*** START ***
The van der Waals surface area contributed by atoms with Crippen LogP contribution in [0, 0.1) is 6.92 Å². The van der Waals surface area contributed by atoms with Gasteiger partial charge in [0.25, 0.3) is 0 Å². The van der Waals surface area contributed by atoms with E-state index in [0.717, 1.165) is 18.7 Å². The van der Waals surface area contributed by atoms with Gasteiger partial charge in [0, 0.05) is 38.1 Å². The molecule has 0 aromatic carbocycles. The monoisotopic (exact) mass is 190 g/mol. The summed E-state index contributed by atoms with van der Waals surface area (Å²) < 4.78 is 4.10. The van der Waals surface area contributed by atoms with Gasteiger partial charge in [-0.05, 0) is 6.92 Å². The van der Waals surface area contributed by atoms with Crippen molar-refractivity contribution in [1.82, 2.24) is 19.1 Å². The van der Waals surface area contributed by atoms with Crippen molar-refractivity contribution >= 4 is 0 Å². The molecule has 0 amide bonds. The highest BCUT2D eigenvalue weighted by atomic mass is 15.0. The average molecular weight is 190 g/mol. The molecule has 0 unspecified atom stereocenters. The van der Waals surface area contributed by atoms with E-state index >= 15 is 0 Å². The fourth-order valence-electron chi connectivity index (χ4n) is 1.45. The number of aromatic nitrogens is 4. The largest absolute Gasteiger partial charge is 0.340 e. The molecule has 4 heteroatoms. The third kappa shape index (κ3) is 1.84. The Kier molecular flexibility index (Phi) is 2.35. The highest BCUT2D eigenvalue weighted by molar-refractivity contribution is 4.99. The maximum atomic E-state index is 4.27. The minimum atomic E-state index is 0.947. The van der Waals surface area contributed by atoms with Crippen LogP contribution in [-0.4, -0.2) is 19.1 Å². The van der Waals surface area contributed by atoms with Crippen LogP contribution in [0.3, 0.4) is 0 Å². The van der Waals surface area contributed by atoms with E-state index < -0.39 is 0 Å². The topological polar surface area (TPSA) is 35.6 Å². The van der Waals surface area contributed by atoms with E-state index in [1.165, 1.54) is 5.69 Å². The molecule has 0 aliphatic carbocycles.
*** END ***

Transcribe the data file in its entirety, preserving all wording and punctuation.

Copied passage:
The van der Waals surface area contributed by atoms with Crippen LogP contribution in [0, 0.1) is 6.92 Å². The van der Waals surface area contributed by atoms with Gasteiger partial charge in [0.25, 0.3) is 0 Å². The van der Waals surface area contributed by atoms with E-state index in [0.717, 1.165) is 18.7 Å². The van der Waals surface area contributed by atoms with Gasteiger partial charge in [0, 0.05) is 38.1 Å². The molecule has 0 aromatic carbocycles. The monoisotopic (exact) mass is 190 g/mol. The summed E-state index contributed by atoms with van der Waals surface area (Å²) < 4.78 is 4.10. The van der Waals surface area contributed by atoms with Gasteiger partial charge in [-0.05, 0) is 6.92 Å². The van der Waals surface area contributed by atoms with Crippen molar-refractivity contribution in [1.82, 2.24) is 19.1 Å². The van der Waals surface area contributed by atoms with Crippen molar-refractivity contribution >= 4 is 0 Å². The molecule has 0 amide bonds. The highest BCUT2D eigenvalue weighted by atomic mass is 15.0. The average molecular weight is 190 g/mol. The molecule has 0 unspecified atom stereocenters. The van der Waals surface area contributed by atoms with E-state index >= 15 is 0 Å². The fourth-order valence-electron chi connectivity index (χ4n) is 1.45. The number of aromatic nitrogens is 4. The largest absolute Gasteiger partial charge is 0.340 e. The molecule has 4 heteroatoms. The third kappa shape index (κ3) is 1.84. The Kier molecular flexibility index (Phi) is 2.35. The highest BCUT2D eigenvalue weighted by molar-refractivity contribution is 4.99. The maximum atomic E-state index is 4.27. The minimum atomic E-state index is 0.947. The van der Waals surface area contributed by atoms with Crippen LogP contribution in [-0.4, -0.2) is 19.1 Å². The van der Waals surface area contributed by atoms with Crippen LogP contribution in [0.3, 0.4) is 0 Å². The van der Waals surface area contributed by atoms with E-state index < -0.39 is 0 Å². The topological polar surface area (TPSA) is 35.6 Å². The van der Waals surface area contributed by atoms with E-state index in [1.165, 1.54) is 5.69 Å². The molecule has 0 aliphatic carbocycles.